Zapping the power paradigm

Mark McLaughlin is lead writer and researcher for the Tahoe/Sacramento-based Alternative Energy Institute,

Two hundred years ago, the world experienced an energy revolution that launched the Industrial Age. Another revolution could be just around the corner.

Cheap energy is the lifeblood of American society; it is essential to our quality of life and has been crucial to the nation’s long economic success. But there is a dangerous dark side to relying on non-renewable resources like coal, oil, natural gas and uranium to heat and cool our homes, fuel our cars and planes and generate electricity.

The supply of these fuels is physically limited, and their use threatens our health and environment. Fears of global warming aside, burning fossil fuel releases chemicals and particulates that cause a multitude of ailments, including cancer, lung, brain and nerve damage and birth defects. Beyond the human impact, the illnesses related to air pollution cost the United States $100 billion a year.

President Bush announced March 13 his decision to reverse a previous pledge to legislate limits on carbon dioxide emissions from U.S. power plants. Not long after that, he withdrew U.S. participation in the Kyoto Protocol process. Bush’s short-term political decisions cut support for long-term domestic and international efforts to reduce pollution and greenhouse gas emissions.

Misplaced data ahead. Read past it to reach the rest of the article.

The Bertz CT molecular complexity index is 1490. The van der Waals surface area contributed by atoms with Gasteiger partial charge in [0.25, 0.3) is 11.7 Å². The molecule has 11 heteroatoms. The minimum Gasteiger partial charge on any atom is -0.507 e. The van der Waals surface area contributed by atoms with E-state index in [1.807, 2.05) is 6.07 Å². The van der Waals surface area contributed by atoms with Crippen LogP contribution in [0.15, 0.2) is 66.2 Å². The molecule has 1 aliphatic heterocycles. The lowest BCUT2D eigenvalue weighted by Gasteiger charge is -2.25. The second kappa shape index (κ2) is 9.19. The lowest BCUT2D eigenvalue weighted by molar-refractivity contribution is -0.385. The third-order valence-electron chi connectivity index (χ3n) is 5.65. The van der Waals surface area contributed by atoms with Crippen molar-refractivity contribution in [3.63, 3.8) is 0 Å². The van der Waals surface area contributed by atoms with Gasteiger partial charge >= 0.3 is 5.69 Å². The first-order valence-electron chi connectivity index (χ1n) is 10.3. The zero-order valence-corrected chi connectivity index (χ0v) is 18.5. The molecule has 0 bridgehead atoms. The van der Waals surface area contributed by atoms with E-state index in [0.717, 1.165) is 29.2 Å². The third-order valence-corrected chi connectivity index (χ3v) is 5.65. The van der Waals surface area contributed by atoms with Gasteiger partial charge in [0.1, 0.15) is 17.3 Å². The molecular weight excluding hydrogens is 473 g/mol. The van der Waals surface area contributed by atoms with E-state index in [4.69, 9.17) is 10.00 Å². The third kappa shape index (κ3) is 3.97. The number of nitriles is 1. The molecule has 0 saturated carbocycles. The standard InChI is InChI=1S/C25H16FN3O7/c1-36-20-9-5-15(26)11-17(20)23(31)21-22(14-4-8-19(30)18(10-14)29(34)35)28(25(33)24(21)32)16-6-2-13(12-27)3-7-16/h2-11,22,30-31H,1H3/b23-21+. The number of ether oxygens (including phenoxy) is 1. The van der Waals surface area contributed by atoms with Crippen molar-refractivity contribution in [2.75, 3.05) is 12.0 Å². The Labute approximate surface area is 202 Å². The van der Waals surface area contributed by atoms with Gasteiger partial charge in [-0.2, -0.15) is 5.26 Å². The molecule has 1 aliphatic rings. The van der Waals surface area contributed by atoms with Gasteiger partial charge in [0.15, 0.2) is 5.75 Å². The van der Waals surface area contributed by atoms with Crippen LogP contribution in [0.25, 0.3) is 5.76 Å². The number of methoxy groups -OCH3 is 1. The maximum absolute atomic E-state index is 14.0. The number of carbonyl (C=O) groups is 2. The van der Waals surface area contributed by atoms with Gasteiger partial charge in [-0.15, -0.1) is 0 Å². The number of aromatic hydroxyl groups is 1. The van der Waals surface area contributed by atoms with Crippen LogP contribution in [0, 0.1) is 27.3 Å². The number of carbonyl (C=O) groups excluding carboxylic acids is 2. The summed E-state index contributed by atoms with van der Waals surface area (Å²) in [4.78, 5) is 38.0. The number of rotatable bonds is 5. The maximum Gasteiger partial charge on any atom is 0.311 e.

The administration’s myopic energy policy requires more domestic and offshore drilling to increase production, but it fails to offer much support for proven energy technologies like wind turbines and solar panels. Renewable resources do not contribute to air pollution. Critics charge that alternative energies are not competitive with fossil fuels, but if the social and health costs were included in the market price of gasoline, the cost would rise dramatically.

Energy conservation and increased resource efficiency are logical first steps in the inevitable transition from our polluting hydrocarbon-based economy to a more sustainable one employing renewable energy systems like wind, biomass and solar power. A carbonless energy future necessitates a change in current tax policies that encourage the use of polluting energy, as well as the phase-out of inefficient and dirty technologies. The U.S. should implement new policies that give renewable alternative energy systems a more level playing field with prices that reflect their low environmental impact and procurement initiatives to stimulate growth in the market.

Technological optimism is a tenet of faith in Western science, but there is no coordinated effort to develop the technologies that will power us in the future, a problem that the nonprofit Alternative Energy Institute is trying to solve. Currently, there is no Department of Energy mechanism for the support, evaluation, testing and dissemination of information about new scientific discoveries. Funding and coordinating a large-scale research effort along the lines of a "Manhattan Project" could yield dramatic progress in developing breakthrough energy/propulsion systems. Solutions will require aggressive action and critical choices if we intend to save any of the planet’s natural capital for future generations. The challenges are serious, but not insurmountable.